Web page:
When looking at comparisons, it seems to me that there could be a 1:1 mapping between their feature sets. Yet, an often cited statement is that "Mercurial is easier". What is the basis of this statement? (if any)
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locked by Thomas Owens♦ May 26 '14 at 15:39
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Case in point: Lets say that you want to change the username on all your previous commits. I've needed to do this several times for various reason.
Now, which one looks easier to use?
Note: I spent 2 years working solely with Git, so this isn't a "I hate it, I didn't get it in 2 seconds" rant.
For me, it's the usability. Git is very linux oriented with a linux way of doing things. That means command line, man pages, and figuring it out for yourself. It had a very poor GUI (note: I'm basing this off of msysGit from about a year ago), that seemed to just get in my way. I could barely use it
The command line was worse. Being a Linux oriented program, on Windows it was very difficult to use. Instead of a native port they simply wrapped git with MinGW (Think cygwin), which made working with it much more difficult. MinGW isn't Windows Command Prompt, and just acts different. It's crazy that this is the only way to work with Git. Even in Linux it seemed the only way was to work with straight command line. Projects like RabbitVCS helped some, but weren't very powerful.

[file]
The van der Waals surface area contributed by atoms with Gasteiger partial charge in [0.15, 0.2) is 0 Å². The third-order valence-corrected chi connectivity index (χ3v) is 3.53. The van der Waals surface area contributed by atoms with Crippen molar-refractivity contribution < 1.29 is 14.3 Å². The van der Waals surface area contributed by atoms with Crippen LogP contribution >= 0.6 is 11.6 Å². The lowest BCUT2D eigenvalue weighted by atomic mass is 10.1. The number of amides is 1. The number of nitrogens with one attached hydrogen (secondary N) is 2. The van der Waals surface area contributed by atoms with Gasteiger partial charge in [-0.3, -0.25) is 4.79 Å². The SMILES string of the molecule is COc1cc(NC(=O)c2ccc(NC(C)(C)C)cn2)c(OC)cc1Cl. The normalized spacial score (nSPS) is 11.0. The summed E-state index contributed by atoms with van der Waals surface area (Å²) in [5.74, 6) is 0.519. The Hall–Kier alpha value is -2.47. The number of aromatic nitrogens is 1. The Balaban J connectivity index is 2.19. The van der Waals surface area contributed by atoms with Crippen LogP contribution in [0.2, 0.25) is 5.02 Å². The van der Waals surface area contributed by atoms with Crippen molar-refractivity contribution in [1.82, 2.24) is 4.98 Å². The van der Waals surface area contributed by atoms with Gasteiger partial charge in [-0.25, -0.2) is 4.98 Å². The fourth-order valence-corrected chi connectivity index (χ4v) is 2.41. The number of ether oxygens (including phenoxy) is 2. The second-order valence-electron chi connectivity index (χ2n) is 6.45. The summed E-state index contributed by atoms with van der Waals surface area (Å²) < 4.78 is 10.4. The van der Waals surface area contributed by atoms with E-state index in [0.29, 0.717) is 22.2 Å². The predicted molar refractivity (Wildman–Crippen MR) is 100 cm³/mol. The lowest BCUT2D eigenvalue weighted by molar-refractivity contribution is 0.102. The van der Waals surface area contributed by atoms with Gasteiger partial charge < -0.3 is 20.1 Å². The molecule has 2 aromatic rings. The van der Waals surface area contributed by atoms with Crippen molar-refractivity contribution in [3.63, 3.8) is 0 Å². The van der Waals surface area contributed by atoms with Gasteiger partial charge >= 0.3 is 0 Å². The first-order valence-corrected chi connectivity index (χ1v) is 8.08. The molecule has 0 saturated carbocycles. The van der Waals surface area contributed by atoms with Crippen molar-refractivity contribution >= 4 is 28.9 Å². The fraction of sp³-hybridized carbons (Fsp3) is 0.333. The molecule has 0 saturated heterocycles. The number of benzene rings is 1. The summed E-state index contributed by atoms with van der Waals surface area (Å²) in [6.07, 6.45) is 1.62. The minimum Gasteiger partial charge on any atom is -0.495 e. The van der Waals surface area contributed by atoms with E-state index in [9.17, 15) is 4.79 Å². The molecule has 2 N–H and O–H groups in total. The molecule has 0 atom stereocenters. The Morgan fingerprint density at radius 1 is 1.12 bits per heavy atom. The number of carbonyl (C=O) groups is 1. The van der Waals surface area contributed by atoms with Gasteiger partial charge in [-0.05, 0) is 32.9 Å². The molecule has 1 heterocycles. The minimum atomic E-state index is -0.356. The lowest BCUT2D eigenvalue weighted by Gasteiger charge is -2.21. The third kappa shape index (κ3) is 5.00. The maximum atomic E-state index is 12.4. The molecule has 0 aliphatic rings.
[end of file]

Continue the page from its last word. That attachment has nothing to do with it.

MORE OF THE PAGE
The command line oriented approach and being a linux program meant that almost all the howto guides, help documentation, and forum/QA questions relied on running monstrous commands like above. The basic SCM commands (commit, pull, push) aren't as complex, but any more and complexity grows exponentially.
I also hate the one place that lots of OSS git users seem to hang around: Github. When you first go to a github page, it slams you with everything you can possibly do. To me, a projects git page looks chaotic, scary, and overly powerful. Even the explanation of what the project is, is pushed down to the bottom. Github really hurts people who don't have a full website already setup. Its issue tracker is also terrible and confusing. Feature overload.
Git users also seemed to be very cult like. Git users seem to always be the ones starting "holy wars" over which DVCS is better, which then forces Mercurial users to defend themselves. Sites like http://whygitisbetterthanx.com/ show arrogance and an almost "Use my software or die" mentality. Many times I've gone into various places of help only to be flamed for not knowing X, using X beforehand, using Windows, etc. It's crazy.